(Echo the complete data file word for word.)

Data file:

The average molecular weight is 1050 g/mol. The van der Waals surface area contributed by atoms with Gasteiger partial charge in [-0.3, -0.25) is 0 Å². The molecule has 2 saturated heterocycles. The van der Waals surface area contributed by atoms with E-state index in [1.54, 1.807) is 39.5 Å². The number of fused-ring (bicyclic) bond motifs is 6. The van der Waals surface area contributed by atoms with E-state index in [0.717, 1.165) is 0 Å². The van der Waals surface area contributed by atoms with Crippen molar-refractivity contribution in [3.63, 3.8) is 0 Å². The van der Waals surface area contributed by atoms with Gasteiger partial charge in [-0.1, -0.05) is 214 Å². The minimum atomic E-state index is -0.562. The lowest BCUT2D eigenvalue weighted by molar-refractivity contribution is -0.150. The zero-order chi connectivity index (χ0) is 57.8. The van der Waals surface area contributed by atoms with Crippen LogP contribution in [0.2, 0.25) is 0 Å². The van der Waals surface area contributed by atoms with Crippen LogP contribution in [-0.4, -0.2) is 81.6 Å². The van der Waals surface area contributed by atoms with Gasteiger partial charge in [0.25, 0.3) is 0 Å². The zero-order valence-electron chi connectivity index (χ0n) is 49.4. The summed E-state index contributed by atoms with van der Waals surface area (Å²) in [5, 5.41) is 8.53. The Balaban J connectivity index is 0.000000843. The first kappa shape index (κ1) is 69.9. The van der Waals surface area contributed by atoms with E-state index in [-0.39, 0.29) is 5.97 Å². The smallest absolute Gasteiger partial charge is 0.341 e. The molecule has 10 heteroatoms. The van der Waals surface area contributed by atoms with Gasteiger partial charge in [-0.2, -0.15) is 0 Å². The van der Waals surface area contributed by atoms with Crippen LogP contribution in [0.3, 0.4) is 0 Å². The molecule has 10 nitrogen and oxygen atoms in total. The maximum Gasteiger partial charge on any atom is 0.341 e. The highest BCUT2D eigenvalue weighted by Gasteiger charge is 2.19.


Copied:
The average molecular weight is 1050 g/mol. The van der Waals surface area contributed by atoms with Gasteiger partial charge in [-0.3, -0.25) is 0 Å². The molecule has 2 saturated heterocycles. The van der Waals surface area contributed by atoms with E-state index in [1.54, 1.807) is 39.5 Å². The number of fused-ring (bicyclic) bond motifs is 6. The van der Waals surface area contributed by atoms with E-state index in [0.717, 1.165) is 0 Å². The van der Waals surface area contributed by atoms with Crippen molar-refractivity contribution in [3.63, 3.8) is 0 Å². The van der Waals surface area contributed by atoms with Gasteiger partial charge in [-0.1, -0.05) is 214 Å². The minimum atomic E-state index is -0.562. The lowest BCUT2D eigenvalue weighted by molar-refractivity contribution is -0.150. The zero-order chi connectivity index (χ0) is 57.8. The van der Waals surface area contributed by atoms with Crippen LogP contribution in [0.2, 0.25) is 0 Å². The van der Waals surface area contributed by atoms with Crippen LogP contribution in [-0.4, -0.2) is 81.6 Å². The van der Waals surface area contributed by atoms with Gasteiger partial charge in [0.25, 0.3) is 0 Å². The zero-order valence-electron chi connectivity index (χ0n) is 49.4. The summed E-state index contributed by atoms with van der Waals surface area (Å²) in [5, 5.41) is 8.53. The Balaban J connectivity index is 0.000000843. The first kappa shape index (κ1) is 69.9. The van der Waals surface area contributed by atoms with E-state index in [-0.39, 0.29) is 5.97 Å². The smallest absolute Gasteiger partial charge is 0.341 e. The molecule has 10 heteroatoms. The van der Waals surface area contributed by atoms with Gasteiger partial charge in [-0.2, -0.15) is 0 Å². The van der Waals surface area contributed by atoms with Crippen LogP contribution in [0.3, 0.4) is 0 Å². The molecule has 10 nitrogen and oxygen atoms in total. The maximum Gasteiger partial charge on any atom is 0.341 e. The highest BCUT2D eigenvalue weighted by Gasteiger charge is 2.19.